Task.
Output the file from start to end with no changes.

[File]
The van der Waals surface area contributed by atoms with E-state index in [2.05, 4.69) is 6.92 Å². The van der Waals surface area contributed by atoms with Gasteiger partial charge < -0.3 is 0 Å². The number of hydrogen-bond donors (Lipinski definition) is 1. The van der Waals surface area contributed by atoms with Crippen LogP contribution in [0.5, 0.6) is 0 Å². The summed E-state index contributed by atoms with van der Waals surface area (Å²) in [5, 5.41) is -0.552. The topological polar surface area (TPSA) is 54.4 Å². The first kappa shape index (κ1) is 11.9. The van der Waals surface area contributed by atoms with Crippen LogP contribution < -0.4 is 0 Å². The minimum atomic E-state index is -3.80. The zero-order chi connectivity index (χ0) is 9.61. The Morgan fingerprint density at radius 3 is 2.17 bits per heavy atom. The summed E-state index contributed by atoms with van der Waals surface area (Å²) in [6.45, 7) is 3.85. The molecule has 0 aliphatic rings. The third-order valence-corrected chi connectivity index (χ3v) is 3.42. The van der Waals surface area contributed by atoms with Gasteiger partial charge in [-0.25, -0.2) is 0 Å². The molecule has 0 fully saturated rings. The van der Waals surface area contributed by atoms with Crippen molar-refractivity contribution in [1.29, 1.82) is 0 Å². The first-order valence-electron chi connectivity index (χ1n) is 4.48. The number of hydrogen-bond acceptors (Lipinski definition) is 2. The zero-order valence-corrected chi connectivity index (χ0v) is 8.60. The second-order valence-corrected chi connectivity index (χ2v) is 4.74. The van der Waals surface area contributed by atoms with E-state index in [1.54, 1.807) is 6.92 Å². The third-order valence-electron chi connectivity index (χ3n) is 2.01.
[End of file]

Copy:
The van der Waals surface area contributed by atoms with E-state index in [2.05, 4.69) is 6.92 Å². The van der Waals surface area contributed by atoms with Gasteiger partial charge < -0.3 is 0 Å². The number of hydrogen-bond donors (Lipinski definition) is 1. The van der Waals surface area contributed by atoms with Crippen LogP contribution in [0.5, 0.6) is 0 Å². The summed E-state index contributed by atoms with van der Waals surface area (Å²) in [5, 5.41) is -0.552. The topological polar surface area (TPSA) is 54.4 Å². The first kappa shape index (κ1) is 11.9. The van der Waals surface area contributed by atoms with Crippen LogP contribution < -0.4 is 0 Å². The minimum atomic E-state index is -3.80. The zero-order chi connectivity index (χ0) is 9.61. The Morgan fingerprint density at radius 3 is 2.17 bits per heavy atom. The summed E-state index contributed by atoms with van der Waals surface area (Å²) in [6.45, 7) is 3.85. The molecule has 0 aliphatic rings. The third-order valence-corrected chi connectivity index (χ3v) is 3.42. The van der Waals surface area contributed by atoms with Gasteiger partial charge in [-0.25, -0.2) is 0 Å². The molecule has 0 fully saturated rings. The van der Waals surface area contributed by atoms with Crippen molar-refractivity contribution in [1.29, 1.82) is 0 Å². The first-order valence-electron chi connectivity index (χ1n) is 4.48. The number of hydrogen-bond acceptors (Lipinski definition) is 2. The zero-order valence-corrected chi connectivity index (χ0v) is 8.60. The second-order valence-corrected chi connectivity index (χ2v) is 4.74. The van der Waals surface area contributed by atoms with E-state index in [1.54, 1.807) is 6.92 Å². The third-order valence-electron chi connectivity index (χ3n) is 2.01.